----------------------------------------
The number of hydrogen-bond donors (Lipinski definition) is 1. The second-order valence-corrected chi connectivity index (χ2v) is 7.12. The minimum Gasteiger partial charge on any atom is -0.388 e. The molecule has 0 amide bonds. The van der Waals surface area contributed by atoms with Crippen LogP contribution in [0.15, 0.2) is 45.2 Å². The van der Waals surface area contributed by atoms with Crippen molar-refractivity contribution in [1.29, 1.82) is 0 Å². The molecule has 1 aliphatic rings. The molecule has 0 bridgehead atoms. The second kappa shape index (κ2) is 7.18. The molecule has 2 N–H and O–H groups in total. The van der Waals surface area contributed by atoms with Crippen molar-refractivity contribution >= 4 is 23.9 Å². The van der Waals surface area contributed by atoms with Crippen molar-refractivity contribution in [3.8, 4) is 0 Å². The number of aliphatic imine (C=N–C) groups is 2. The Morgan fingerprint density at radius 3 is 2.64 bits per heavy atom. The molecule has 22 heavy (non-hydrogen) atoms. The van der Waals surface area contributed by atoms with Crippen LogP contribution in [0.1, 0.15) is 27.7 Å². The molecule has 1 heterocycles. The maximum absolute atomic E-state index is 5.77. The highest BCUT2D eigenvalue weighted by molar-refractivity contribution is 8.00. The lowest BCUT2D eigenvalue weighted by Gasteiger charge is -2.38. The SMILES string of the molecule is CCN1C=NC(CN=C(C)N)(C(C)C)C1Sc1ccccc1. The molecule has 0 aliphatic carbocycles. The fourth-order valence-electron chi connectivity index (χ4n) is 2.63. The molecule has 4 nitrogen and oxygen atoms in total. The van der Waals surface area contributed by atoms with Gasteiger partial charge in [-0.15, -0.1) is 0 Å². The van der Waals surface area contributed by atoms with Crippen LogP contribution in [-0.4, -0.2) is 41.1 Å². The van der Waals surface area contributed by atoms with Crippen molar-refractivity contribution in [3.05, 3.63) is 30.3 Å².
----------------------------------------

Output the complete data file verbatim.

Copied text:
The number of hydrogen-bond donors (Lipinski definition) is 1. The second-order valence-corrected chi connectivity index (χ2v) is 7.12. The minimum Gasteiger partial charge on any atom is -0.388 e. The molecule has 0 amide bonds. The van der Waals surface area contributed by atoms with Crippen LogP contribution in [0.15, 0.2) is 45.2 Å². The van der Waals surface area contributed by atoms with Crippen molar-refractivity contribution in [1.29, 1.82) is 0 Å². The molecule has 1 aliphatic rings. The molecule has 0 bridgehead atoms. The second kappa shape index (κ2) is 7.18. The molecule has 2 N–H and O–H groups in total. The van der Waals surface area contributed by atoms with Crippen molar-refractivity contribution >= 4 is 23.9 Å². The van der Waals surface area contributed by atoms with Crippen molar-refractivity contribution in [3.8, 4) is 0 Å². The number of aliphatic imine (C=N–C) groups is 2. The Morgan fingerprint density at radius 3 is 2.64 bits per heavy atom. The molecule has 22 heavy (non-hydrogen) atoms. The van der Waals surface area contributed by atoms with Crippen LogP contribution in [0.1, 0.15) is 27.7 Å². The molecule has 1 heterocycles. The maximum absolute atomic E-state index is 5.77. The highest BCUT2D eigenvalue weighted by molar-refractivity contribution is 8.00. The lowest BCUT2D eigenvalue weighted by Gasteiger charge is -2.38. The SMILES string of the molecule is CCN1C=NC(CN=C(C)N)(C(C)C)C1Sc1ccccc1. The molecule has 0 aliphatic carbocycles. The fourth-order valence-electron chi connectivity index (χ4n) is 2.63. The molecule has 4 nitrogen and oxygen atoms in total. The van der Waals surface area contributed by atoms with Gasteiger partial charge in [-0.15, -0.1) is 0 Å². The van der Waals surface area contributed by atoms with Crippen LogP contribution in [-0.4, -0.2) is 41.1 Å². The van der Waals surface area contributed by atoms with Crippen molar-refractivity contribution in [3.05, 3.63) is 30.3 Å².